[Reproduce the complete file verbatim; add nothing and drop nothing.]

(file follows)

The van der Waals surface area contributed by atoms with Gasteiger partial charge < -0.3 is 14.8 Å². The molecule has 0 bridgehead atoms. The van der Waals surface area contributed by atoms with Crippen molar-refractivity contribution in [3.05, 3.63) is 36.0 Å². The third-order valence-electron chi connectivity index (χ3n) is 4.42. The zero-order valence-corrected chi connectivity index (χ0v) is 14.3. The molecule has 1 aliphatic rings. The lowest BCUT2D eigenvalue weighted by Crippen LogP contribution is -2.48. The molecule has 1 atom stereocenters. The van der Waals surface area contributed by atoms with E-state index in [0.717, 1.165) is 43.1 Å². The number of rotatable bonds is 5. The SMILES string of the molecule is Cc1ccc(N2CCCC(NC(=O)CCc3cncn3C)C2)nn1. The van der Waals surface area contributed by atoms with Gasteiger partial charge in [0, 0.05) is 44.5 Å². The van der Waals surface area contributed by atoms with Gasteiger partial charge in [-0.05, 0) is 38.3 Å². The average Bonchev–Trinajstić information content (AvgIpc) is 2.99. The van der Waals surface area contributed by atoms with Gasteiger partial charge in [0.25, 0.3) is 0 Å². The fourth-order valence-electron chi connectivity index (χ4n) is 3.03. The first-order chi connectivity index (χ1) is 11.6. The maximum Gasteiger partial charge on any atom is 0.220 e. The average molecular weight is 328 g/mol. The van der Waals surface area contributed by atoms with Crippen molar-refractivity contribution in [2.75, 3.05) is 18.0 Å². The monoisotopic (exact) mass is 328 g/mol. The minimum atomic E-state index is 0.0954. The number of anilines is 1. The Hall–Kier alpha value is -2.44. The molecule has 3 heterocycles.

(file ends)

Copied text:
The van der Waals surface area contributed by atoms with Gasteiger partial charge < -0.3 is 14.8 Å². The molecule has 0 bridgehead atoms. The van der Waals surface area contributed by atoms with Crippen molar-refractivity contribution in [3.05, 3.63) is 36.0 Å². The third-order valence-electron chi connectivity index (χ3n) is 4.42. The zero-order valence-corrected chi connectivity index (χ0v) is 14.3. The molecule has 1 aliphatic rings. The lowest BCUT2D eigenvalue weighted by Crippen LogP contribution is -2.48. The molecule has 1 atom stereocenters. The van der Waals surface area contributed by atoms with E-state index in [0.717, 1.165) is 43.1 Å². The number of rotatable bonds is 5. The SMILES string of the molecule is Cc1ccc(N2CCCC(NC(=O)CCc3cncn3C)C2)nn1. The van der Waals surface area contributed by atoms with Gasteiger partial charge in [0, 0.05) is 44.5 Å². The van der Waals surface area contributed by atoms with Gasteiger partial charge in [-0.05, 0) is 38.3 Å². The average Bonchev–Trinajstić information content (AvgIpc) is 2.99. The van der Waals surface area contributed by atoms with Gasteiger partial charge in [0.25, 0.3) is 0 Å². The fourth-order valence-electron chi connectivity index (χ4n) is 3.03. The first-order chi connectivity index (χ1) is 11.6. The maximum Gasteiger partial charge on any atom is 0.220 e. The average molecular weight is 328 g/mol. The van der Waals surface area contributed by atoms with Crippen molar-refractivity contribution in [2.75, 3.05) is 18.0 Å². The monoisotopic (exact) mass is 328 g/mol. The minimum atomic E-state index is 0.0954. The number of anilines is 1. The Hall–Kier alpha value is -2.44. The molecule has 3 heterocycles.